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Full-Text Articles in Law

Respeaking The Bill Of Rights: A New Doctrine Of Incorporation, Kurt Lash Oct 2022

Respeaking The Bill Of Rights: A New Doctrine Of Incorporation, Kurt Lash

Indiana Law Journal

The incorporation of the Bill of Rights against the states by way of the Fourteenth Amendment raises a host of textual, historical, and doctrinal difficulties. This is true even if (especially if) we accept the Fourteenth Amendment as having made the original Bill of Rights binding against the states. Does this mean we have two Bills of Rights, one applicable against the federal government with a “1791” meaning and a second applicable against the state governments with an “1868” meaning? Do 1791 understandings carry forward into the 1868 amendment? Or do 1868 understandings of the Bill of Rights carry backward …


Regulating Charitable Crowdfunding, Lloyd H. Mayer Oct 2022

Regulating Charitable Crowdfunding, Lloyd H. Mayer

Indiana Law Journal

Charitable crowdfunding is a global and rapidly growing new method for raising money to benefit charities and individuals in need. While mass fundraising has existed for hundreds of years, crowdfunding is distinguishable from those earlier efforts because of its low cost, speed of implementation, and broad reach. Reflecting these advantages, it now accounts annually for billions of dollars raised from tens of millions of donors through hundreds of internet platforms, including Charidy, Facebook, GoFundMe, and GlobalGiving. Although most charitable crowdfunding campaigns raise only modest amounts, on occasion a campaign attracts tens of millions of dollars in donations. However, charitable crowdfunding …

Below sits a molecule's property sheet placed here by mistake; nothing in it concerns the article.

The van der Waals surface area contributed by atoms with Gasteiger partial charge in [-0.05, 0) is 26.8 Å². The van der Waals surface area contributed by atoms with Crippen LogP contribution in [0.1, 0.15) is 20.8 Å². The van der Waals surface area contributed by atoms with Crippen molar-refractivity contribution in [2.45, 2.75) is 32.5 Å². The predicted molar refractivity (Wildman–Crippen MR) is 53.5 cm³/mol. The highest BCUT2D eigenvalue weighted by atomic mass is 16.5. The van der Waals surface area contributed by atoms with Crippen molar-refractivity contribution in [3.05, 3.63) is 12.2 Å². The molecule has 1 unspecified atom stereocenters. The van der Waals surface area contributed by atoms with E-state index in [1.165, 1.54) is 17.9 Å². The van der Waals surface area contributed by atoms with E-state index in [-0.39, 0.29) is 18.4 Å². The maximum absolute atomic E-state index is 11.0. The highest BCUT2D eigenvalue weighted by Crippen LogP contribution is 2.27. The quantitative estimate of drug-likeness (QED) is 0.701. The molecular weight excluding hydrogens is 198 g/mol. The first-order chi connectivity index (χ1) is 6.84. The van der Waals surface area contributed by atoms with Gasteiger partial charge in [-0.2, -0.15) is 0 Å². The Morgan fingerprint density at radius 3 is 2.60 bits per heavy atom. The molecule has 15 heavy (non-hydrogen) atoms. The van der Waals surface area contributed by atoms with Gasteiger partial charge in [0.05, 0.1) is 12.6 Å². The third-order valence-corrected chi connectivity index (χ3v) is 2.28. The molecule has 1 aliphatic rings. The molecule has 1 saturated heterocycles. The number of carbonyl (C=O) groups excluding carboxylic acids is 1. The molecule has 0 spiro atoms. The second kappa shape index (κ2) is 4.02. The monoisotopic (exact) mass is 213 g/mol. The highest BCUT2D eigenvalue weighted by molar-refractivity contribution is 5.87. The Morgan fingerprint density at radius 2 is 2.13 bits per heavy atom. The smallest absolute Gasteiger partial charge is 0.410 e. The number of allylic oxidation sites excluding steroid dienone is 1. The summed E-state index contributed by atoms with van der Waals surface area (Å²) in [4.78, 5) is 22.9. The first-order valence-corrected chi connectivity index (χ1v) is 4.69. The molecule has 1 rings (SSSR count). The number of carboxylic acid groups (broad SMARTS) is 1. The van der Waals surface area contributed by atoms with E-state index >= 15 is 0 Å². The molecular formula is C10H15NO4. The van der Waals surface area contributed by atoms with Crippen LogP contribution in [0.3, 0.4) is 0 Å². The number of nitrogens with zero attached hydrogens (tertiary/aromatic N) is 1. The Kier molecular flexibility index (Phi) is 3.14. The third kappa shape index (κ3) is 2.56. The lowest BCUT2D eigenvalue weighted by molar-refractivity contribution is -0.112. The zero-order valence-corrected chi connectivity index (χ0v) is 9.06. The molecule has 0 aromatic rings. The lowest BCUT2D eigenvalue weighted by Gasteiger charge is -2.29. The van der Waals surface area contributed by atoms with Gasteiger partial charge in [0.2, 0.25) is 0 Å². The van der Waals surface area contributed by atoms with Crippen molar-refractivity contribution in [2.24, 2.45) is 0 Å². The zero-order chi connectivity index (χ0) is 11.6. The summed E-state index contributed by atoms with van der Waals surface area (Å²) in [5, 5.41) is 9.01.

Big Data, Big Gap: Working Towards A Hipaa Framework That Covers Big Data, Ryan Mueller Oct 2022

Big Data, Big Gap: Working Towards A Hipaa Framework That Covers Big Data, Ryan Mueller

Indiana Law Journal

One lasting impact of the Health Insurance Portability and Accountability Act (HIPAA) is the privacy protections it provides for our sensitive health information. In the era of Big Data, however, much of our health information exists outside the traditional doctor-patient dynamic. From wearable technology, to mobile applications, to social media and internet browsing, Big Data organizations collect swaths of data that shed light on sensitive health information. Big Data organizations largely fall outside of HIPAA’s current framework because of the stringent requirements for when the HIPAA protections apply, namely that the data must be held by a covered entity, and …


Look Who's Talking: Conscience, Complicity, And Compelled Speech, B. Jessie Hill Jul 2022

Look Who's Talking: Conscience, Complicity, And Compelled Speech, B. Jessie Hill

Indiana Law Journal

Compelled speech claims, which arise under the Free Speech Clause, and complicity claims, which usually arise under the Religious Freedom Restoration Act (RFRA), are structurally similar. In each case, an individual claims that the government is forcing her to participate in a particular act that violates her religious or moral beliefs and imperatives, sending a false and undesired message to others and causing a form of spiritual or dignitary harm. It is therefore no surprise that compelled speech claims are often raised together with complicity claims in cases where religious individuals challenge the application of generally applicable laws to themselves. …